Usually, people who cite bureaucratic ineptitude don't cite specific examples. I've decided that a simple example could serve quite well, should anyone need it.
I have a pager from a private firm, Skytel
, which operates quite well except for one minor problem: the prior user of this ID worked for the state of Tennesee
, and those who administer it can't be bothered to change it. I routinely get emails from the state
which contain this sort of gobble-gobble:
Prority[sic] 3-Medium, Has been assigned to your Group." Other than indicating that the state of Tennesee has problems with its spelling (perhaps education should be more of a priority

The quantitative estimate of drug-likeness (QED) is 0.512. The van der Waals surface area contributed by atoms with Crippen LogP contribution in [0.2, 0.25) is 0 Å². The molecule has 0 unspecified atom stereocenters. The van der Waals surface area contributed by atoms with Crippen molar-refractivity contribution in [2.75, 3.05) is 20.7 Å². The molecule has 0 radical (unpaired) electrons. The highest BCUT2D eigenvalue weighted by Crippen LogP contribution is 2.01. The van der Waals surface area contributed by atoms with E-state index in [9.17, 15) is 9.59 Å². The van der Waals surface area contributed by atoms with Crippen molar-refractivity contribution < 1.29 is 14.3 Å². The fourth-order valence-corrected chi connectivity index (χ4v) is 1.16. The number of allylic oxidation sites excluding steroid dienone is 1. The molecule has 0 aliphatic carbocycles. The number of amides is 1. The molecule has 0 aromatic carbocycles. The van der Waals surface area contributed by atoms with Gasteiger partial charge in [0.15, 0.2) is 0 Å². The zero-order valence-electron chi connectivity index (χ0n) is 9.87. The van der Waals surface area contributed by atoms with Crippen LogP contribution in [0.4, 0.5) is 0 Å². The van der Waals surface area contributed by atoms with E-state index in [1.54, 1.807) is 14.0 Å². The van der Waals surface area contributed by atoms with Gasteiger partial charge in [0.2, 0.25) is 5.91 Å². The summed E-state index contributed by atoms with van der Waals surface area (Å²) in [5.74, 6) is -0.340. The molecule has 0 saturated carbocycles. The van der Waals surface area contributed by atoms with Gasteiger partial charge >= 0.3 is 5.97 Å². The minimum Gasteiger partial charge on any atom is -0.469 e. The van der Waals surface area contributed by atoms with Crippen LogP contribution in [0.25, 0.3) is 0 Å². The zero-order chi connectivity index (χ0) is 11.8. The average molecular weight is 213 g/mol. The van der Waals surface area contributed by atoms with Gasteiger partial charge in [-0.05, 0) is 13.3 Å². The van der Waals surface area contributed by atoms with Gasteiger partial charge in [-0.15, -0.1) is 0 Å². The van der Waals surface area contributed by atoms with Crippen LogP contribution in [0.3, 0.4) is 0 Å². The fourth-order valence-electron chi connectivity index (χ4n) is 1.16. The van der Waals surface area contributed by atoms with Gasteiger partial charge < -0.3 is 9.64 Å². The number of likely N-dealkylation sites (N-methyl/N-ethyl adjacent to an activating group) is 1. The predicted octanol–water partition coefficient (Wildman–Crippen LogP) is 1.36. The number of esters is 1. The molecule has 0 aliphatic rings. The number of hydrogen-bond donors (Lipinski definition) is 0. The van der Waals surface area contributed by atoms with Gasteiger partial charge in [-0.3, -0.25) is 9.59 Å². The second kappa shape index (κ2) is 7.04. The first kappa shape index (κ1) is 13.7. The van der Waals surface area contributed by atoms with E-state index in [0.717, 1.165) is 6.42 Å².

?), it's not terribly informative. I'm not sure who owns the "firstname.lastname@example.org" email address, and the unvarying format may indicate that it is operated on autopilot, with no one reading the incoming emails. I've written them, enclosing copies of a few of the emails, and there has been no response. I understand from reading C-Net that governments can get terribly attached to little electronic devices
to the point of wanting to ignore silly things like judicial orders (after all, who pays attention to judges? We are the government
), so it's unlikely that they will undertake to review their pager list anytime soon. My only real question, of course, is this: should Skytel be suing them for theft of services? Should I? (that last is rhetorical -- I've got better things to do with my time than explain to clueless bureaucrats why paging me at 6:30am isn't a good idea).